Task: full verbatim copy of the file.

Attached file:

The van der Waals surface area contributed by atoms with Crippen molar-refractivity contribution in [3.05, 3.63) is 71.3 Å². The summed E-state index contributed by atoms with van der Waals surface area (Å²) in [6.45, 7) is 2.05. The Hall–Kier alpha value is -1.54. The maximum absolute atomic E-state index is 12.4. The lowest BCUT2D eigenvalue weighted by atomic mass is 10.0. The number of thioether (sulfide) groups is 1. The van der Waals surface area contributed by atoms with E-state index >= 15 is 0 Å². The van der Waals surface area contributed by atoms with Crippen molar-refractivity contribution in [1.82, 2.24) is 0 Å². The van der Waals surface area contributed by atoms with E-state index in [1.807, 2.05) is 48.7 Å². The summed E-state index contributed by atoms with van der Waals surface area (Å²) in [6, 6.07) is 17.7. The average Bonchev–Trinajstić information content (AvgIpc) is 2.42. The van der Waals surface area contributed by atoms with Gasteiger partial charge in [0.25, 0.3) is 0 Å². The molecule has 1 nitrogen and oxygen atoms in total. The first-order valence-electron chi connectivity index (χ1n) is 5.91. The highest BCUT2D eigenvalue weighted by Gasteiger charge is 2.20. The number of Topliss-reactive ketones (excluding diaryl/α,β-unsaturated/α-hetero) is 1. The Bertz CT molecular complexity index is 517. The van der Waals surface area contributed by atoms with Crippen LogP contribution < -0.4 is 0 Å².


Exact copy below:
The van der Waals surface area contributed by atoms with Crippen molar-refractivity contribution in [3.05, 3.63) is 71.3 Å². The summed E-state index contributed by atoms with van der Waals surface area (Å²) in [6.45, 7) is 2.05. The Hall–Kier alpha value is -1.54. The maximum absolute atomic E-state index is 12.4. The lowest BCUT2D eigenvalue weighted by atomic mass is 10.0. The number of thioether (sulfide) groups is 1. The van der Waals surface area contributed by atoms with E-state index >= 15 is 0 Å². The van der Waals surface area contributed by atoms with Crippen molar-refractivity contribution in [1.82, 2.24) is 0 Å². The van der Waals surface area contributed by atoms with E-state index in [1.807, 2.05) is 48.7 Å². The summed E-state index contributed by atoms with van der Waals surface area (Å²) in [6, 6.07) is 17.7. The average Bonchev–Trinajstić information content (AvgIpc) is 2.42. The van der Waals surface area contributed by atoms with Gasteiger partial charge in [0.25, 0.3) is 0 Å². The molecule has 1 nitrogen and oxygen atoms in total. The first-order valence-electron chi connectivity index (χ1n) is 5.91. The highest BCUT2D eigenvalue weighted by Gasteiger charge is 2.20. The number of Topliss-reactive ketones (excluding diaryl/α,β-unsaturated/α-hetero) is 1. The Bertz CT molecular complexity index is 517. The van der Waals surface area contributed by atoms with Crippen LogP contribution < -0.4 is 0 Å².